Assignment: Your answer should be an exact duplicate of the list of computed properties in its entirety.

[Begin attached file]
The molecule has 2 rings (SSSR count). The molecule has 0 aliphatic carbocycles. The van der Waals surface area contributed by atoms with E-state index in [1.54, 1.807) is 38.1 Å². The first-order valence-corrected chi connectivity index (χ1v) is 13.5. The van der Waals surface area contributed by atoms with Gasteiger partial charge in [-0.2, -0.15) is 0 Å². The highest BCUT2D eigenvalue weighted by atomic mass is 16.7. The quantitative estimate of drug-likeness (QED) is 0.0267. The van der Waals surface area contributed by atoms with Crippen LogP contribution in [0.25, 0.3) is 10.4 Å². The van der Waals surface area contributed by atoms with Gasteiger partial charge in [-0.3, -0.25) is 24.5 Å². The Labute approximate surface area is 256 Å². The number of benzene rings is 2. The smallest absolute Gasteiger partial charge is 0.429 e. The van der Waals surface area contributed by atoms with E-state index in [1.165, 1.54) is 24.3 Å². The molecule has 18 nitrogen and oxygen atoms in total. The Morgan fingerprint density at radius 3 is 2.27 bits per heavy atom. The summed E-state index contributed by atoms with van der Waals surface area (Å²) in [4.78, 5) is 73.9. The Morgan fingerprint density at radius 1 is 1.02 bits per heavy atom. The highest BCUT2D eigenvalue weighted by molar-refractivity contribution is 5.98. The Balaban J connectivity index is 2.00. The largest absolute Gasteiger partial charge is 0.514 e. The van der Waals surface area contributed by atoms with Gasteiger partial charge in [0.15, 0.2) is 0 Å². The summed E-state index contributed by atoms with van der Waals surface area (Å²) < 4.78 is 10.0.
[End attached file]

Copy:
The molecule has 2 rings (SSSR count). The molecule has 0 aliphatic carbocycles. The van der Waals surface area contributed by atoms with E-state index in [1.54, 1.807) is 38.1 Å². The first-order valence-corrected chi connectivity index (χ1v) is 13.5. The van der Waals surface area contributed by atoms with Gasteiger partial charge in [-0.2, -0.15) is 0 Å². The highest BCUT2D eigenvalue weighted by atomic mass is 16.7. The quantitative estimate of drug-likeness (QED) is 0.0267. The van der Waals surface area contributed by atoms with Crippen LogP contribution in [0.25, 0.3) is 10.4 Å². The van der Waals surface area contributed by atoms with Gasteiger partial charge in [-0.3, -0.25) is 24.5 Å². The Labute approximate surface area is 256 Å². The number of benzene rings is 2. The smallest absolute Gasteiger partial charge is 0.429 e. The van der Waals surface area contributed by atoms with E-state index in [1.165, 1.54) is 24.3 Å². The molecule has 18 nitrogen and oxygen atoms in total. The Morgan fingerprint density at radius 3 is 2.27 bits per heavy atom. The summed E-state index contributed by atoms with van der Waals surface area (Å²) in [4.78, 5) is 73.9. The Morgan fingerprint density at radius 1 is 1.02 bits per heavy atom. The highest BCUT2D eigenvalue weighted by molar-refractivity contribution is 5.98. The Balaban J connectivity index is 2.00. The largest absolute Gasteiger partial charge is 0.514 e. The van der Waals surface area contributed by atoms with Gasteiger partial charge in [0.15, 0.2) is 0 Å². The summed E-state index contributed by atoms with van der Waals surface area (Å²) < 4.78 is 10.0.